I’m relatively new to house plants so would appreciate any advice!

My Polka Dot Begonia is currently in its nursery pot inside a ceramic pot. I need to raise the humidity around this plant and I’m aware it can‘t be done through misting as the leaves shouldn’t be getting wet (correct me if I’m wrong!).

I‘ve heard about adding humidity through pebble trays and I’m wondering if it would work in the same way if I was to put the pebble tray inside the ceramic pot? The ceramic pot is slightly bigger than the plastic pot so if I could find a tray the same size as the ceramic pot and put the tray inside (then sit the plastic pot on top) do you think the water would evaporate in the same way? I hope this makes sense I’m not sure how else to describe it!

There might also be something else I’m not considering here so I welcome any comments, thank you!!

  • My experience is that stemmed Begonias (so far two I have in my garden) tolerate a lower moisture in the air compared to rosette-forming ones (stemless with fibrous roots). Don't know how moist is air in your city, but if you find the leaf edges are turning brown then you should use a humidifier. You may have a chance to do without it but be on the lookout. Dec 4, 2020 at 18:11

3 Answers 3


Polka dot Begonia is one of the angel wing type Begonias, but they don't especially need a lot of humidity in the air, normal house humidity should be fine, see here.

It should not be necessary to provide a pebble tray method for this particular plant, but for plants that do need extra humidity, it is better to have a container that is at least an inch (preferably two) inches bigger than the pot the plant is in so that as the water evaporates, it effectively creates a humid micro environment round the plant's foliage. An open tray is usually more efficient because the water will evaporate more readily than it will contained inside an outer pot. However, if you had a large enough outer pot, you could put a layer of large pebbles on the bottom of that and keep it half topped up with water, with the plant pot sitting on top, not in contact with the water. This method may not be so effective; it may be the water takes so long to evaporate it becomes 'sour' and rather unpleasant smelling.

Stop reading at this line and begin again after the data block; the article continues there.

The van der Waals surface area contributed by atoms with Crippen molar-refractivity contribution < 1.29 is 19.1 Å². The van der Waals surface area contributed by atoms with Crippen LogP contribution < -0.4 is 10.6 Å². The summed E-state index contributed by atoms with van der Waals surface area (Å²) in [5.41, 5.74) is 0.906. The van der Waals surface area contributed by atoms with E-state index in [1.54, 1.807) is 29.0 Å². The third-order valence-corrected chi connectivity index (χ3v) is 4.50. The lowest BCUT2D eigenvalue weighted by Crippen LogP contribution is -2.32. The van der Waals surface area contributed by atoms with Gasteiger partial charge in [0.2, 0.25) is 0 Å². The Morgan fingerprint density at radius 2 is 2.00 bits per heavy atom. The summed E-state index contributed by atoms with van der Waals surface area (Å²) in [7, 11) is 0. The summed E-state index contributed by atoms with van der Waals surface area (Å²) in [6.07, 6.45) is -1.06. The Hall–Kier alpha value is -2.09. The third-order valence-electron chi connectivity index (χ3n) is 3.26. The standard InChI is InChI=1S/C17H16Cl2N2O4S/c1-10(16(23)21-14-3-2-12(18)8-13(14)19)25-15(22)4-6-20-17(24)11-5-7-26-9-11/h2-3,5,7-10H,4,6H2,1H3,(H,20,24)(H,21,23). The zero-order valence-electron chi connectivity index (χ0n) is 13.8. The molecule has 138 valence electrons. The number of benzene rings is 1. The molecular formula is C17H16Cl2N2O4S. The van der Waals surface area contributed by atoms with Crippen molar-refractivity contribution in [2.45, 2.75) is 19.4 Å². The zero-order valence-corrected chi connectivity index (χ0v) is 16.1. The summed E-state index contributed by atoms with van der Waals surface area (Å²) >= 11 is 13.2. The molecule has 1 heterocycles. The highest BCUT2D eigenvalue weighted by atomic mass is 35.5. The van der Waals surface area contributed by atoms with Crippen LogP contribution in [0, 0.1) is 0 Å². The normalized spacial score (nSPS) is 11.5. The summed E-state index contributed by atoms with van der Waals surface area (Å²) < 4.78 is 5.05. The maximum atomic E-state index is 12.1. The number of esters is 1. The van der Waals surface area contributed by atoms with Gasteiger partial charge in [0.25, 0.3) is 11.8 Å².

I think you need to raise humidity in the whole house with a humidifier. I had "angle wing " begonias for many years , The house ( Chicago area) had a regular humidifier ( for personal comfort).


Depending on the plant's size you can consider using a terrarium or some sort of glass dome to trap the humidity around the plant.

IKEA's HÄRLIGA is a popular choice for a glass dome as it comes with an esthetic wooden base.

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